EMC on Tuesday released a new entry-level unified storage system aimed at helping channel partners reach new customers...
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and compete with NetApp in small businesses.
The EMC Celerra NX4 unified storage system targets businesses that want to consolidate distributed file servers and storage onto one platform. It supports SATA and SAS disk drives and offers network attached storage (NAS), iSCSI and optional Fibre Channel connections, as well as 32 terabytes of IP storage (or 60 terabytes of raw storage).
"It is a new area that we haven't been able to effectively address in the past," said Jack Kaiser, vice president of sales and marketing for International Computerware, an EMC partner in Marlborough, Mass. "It's pretty robust. It's not really low-end, but it's lower-end than [where EMC usually plays]."
At a list price of $20,375, the NX4 is about $12,000 cheaper than EMC's previous entry-level unified storage system, the Celerra NS20. The NS20 offered 50% more storage and is more scaleable than the NX4, with its eight 4 Gbps Fibre Channel connections compared to the NX4's four.
"It is not a replacement for the NS20," said Brad Bunce, director of Celerra product marketing. "It is a new option, especially for the channel. … This product tackles a new segment of the market."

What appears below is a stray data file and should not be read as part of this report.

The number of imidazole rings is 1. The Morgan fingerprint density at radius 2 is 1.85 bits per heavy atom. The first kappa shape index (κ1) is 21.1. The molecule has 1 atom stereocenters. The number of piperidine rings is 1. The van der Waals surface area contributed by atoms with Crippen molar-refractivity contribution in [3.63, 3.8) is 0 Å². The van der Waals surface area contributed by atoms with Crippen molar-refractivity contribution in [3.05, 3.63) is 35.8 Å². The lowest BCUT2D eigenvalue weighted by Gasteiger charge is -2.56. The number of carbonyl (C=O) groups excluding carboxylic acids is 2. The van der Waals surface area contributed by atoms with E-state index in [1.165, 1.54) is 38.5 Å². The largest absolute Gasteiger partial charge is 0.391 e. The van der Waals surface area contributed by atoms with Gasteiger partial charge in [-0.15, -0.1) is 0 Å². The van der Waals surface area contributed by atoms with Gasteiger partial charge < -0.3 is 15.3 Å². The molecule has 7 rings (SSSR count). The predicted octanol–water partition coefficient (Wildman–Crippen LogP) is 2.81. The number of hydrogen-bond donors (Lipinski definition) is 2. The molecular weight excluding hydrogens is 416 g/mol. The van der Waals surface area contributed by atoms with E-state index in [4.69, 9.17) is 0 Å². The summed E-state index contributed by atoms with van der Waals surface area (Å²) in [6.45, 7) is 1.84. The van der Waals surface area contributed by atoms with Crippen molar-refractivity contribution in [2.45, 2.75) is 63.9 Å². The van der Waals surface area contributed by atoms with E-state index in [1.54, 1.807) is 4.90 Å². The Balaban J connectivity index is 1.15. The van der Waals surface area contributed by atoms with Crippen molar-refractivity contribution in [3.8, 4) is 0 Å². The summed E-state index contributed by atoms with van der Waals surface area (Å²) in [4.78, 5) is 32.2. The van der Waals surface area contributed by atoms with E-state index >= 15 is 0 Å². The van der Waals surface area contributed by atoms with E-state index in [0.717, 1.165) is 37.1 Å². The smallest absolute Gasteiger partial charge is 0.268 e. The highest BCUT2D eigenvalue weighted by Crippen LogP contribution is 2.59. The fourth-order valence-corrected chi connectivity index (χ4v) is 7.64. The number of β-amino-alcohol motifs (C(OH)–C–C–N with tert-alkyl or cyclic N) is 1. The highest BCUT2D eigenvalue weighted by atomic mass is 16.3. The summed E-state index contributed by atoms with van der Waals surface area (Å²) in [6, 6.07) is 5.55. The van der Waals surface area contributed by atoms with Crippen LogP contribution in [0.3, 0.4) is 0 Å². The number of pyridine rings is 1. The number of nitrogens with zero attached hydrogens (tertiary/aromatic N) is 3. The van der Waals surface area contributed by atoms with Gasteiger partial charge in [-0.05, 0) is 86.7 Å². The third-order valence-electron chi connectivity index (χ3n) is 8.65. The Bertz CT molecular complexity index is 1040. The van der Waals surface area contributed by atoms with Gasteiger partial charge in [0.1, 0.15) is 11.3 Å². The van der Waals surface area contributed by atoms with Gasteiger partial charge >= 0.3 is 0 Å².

But with its low price, the NX4 may not present enough partner opportunity, said Mike Willard, co-founder and principal for Soccour Solutions, a Dallas-based EMC partner.
"It's really a borderline volume play, and you need to move a lot of them to be profitable," Willard said. "There's just not a lot of value-add with the below-20K solution sell."
The NetApp FAS 2020A is the main competitor to the EMC Celerra NX4, Bunce said. EMC also faces some competition from Hewlett-Packard and IBM, but neither of those vendors sells a true unified storage system for small businesses, Bunce said.
Another major player in storage, Dell, partners with EMC and will also sell the NX4. Although some customers like to buy direct from Dell when ordering joint EMC-Dell solutions, EMC will not bring in Dell when a customer is working with a channel partner, Bunce said.
The involvement of Dell, which has long had an uneasy relationship with the channel, may concern some EMC partners. But others think Dell is now more focused on selling the storage products it acquired when it bought EqualLogic last year.
"With Dell and EqualLogic's relationship, I still view solution providers like us as a better alternative than going to Dell," Kaiser said.
When EMC's internal sales teams deliver leads to EMC partners, they know the partner will sell only EMC products to the customer, he said.
"I don't think they have that feeling with Dell right now," he added.
Bunce described EMC's partnership with Dell as "very good," but Willard said he expects the relationship to weaken slightly.
"[Dell's] not going to be moving a lot of the Celerra product line," he said. "That's where the EqualLogic line comes into play."